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"A myriad of interesting facts, along with social commentary and historical information... Having awakened our thirst, Barnett reminds us that after five centuries now is the best time to enjoy gin." The Scotsman (UK)
“The Book of Gin is full of history that will make you grin. an enchanting read.”—Cooking by the Book
"From the very beginnings of genever production, Barnett takes us on a colourful journey through gin's history and its intersection with culture: from the contention in 1310 that spirits might contain the essence of sunshine; distilled by vines into their fruits, through wars, world exploration, and global trade, to the Dutch Golden Age and the Roaring Twenties, to its current renaissance in the cocktail world. The urban, gritty tales are as entertaining as they are informative, involving intriguing characters and delving into the works of Daniel Defoe, William Hogarth, Charles Dickens and - of course - Ian Fleming's James Bond. It's rare that a book so catches our attention at Class, but this is a must-read for those who loves gin: it's not just a geeky companion for nerds, but a truly enjoyable history for anyone who likes to end the working day with a G&T." —Class Magazine (UK)
“Mr. Barnett takes the reader on a historic journey from the City States of Italy at the end of the Dark Ages to the gin fueled dance floors of the Stork Club and El Morocco in New York City. We get a peek into the gin revival among growing artisan distillers movement in the new millennium. If you love a classic gin martini pour yourself one and tuck into this fascinating story Oh, and make sure the gin bottle is full.”—Dale Degroff, aka “King Cocktail,” founder and president of The Museum of the American Cocktail, and author of The Craft of the Cocktail
“Few drinks have haunted society as starkly as gin In The Book of Gin, Richard Barnett artfully charts the aromatic distillate’s unlikely path from medicine to public menace, blending references as varied as the Archidoxa of Paracelsus and Mad Men to create a nuanced portrait of the drink and its impact on humanity. The titular subject of Barnett’s book may be a distillate, but gin owes its life to the men and women who produced, promoted, consumed and condemned it, from William III to James Bond. The most lyrical of their names and stories pepper Barnett’s story like bursts of poetry.”—The Times Literary Supplement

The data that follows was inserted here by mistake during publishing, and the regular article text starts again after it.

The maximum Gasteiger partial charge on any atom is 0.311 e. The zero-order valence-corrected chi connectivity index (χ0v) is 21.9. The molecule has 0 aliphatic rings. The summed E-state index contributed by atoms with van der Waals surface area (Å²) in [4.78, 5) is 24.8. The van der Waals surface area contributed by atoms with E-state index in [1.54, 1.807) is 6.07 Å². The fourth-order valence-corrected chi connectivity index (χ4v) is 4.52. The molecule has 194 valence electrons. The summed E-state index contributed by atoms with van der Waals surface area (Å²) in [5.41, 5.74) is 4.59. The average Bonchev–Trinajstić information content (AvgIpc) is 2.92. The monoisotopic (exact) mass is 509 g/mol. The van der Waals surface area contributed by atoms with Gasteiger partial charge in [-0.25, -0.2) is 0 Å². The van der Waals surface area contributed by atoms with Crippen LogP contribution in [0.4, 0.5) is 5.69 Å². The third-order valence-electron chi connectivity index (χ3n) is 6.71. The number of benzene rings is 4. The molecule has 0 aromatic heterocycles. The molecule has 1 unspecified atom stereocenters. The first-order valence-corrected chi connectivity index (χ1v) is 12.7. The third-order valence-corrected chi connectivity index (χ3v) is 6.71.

"Well-balanced and bracingly smooth, Richard Barnett's The Book of Gin is equal parts rich and intoxicating narrative mixed with an entertaining and wholly accessible era-spanning history of one of the world's most storied spirits."—Brad Thomas Parsons, author of Bitters: A Spirited History of a Classic Cure-All
“How can you not want to indulge in gin both the drink and this book for as author Richard Barnett points out, gin is ‘a seemingly inexhaustible vehicle for myth-making and story-telling.’ From medieval alchemy to London’s notorious Gin Lane to glamorous Hollywood cocktail parties, our most able raconteur Barnett provides insight into how gin became an unabashed icon and serves as a metaphor for Western culture."—Peter Krass, author of Blood & Whiskey: The Life and Times of Jack Daniel’s
"Mr. Barnett’s research is fairly astonishing. With every few turns of the page, he conjures up obscure primary sources to illustrate gin’s genealogy. Drawing from acts of Parliament, temperance tracts, Gordon’s Gin advertisements and Hollywood films, Mr. Barnett punctuates his tale with the language and imagery of the many eras of gin’s history."—The Washington Times
Prologue: The Murder of Mrs. Atkinson 1
Living Water 7
Rough Spirits 40
The Infernal Principle 81
From Chinchón to Martinez 118
The Silver Bullet 146
Epilogue: Gin Renaissance 181
Appendix 1 Selected Texts 189
Appendix 2 The Hogarth Sampler 222
Posted January 4, 2013
I really wanted to like this book and was looking forward to reading. I don't many other people who like gin yet it's had an interesting place in history (gin palaces, bathtub gin, etc). I picked up a few interesting snippets about the history of gin. What ruined the book for me were the endless references and quotes. It felt like reading a master's thesis vs a book. The last 30+ pages are all references.
If you're looking for an interesting, light read about gin this is not your book. If you're looking for an academic study, this is the one.
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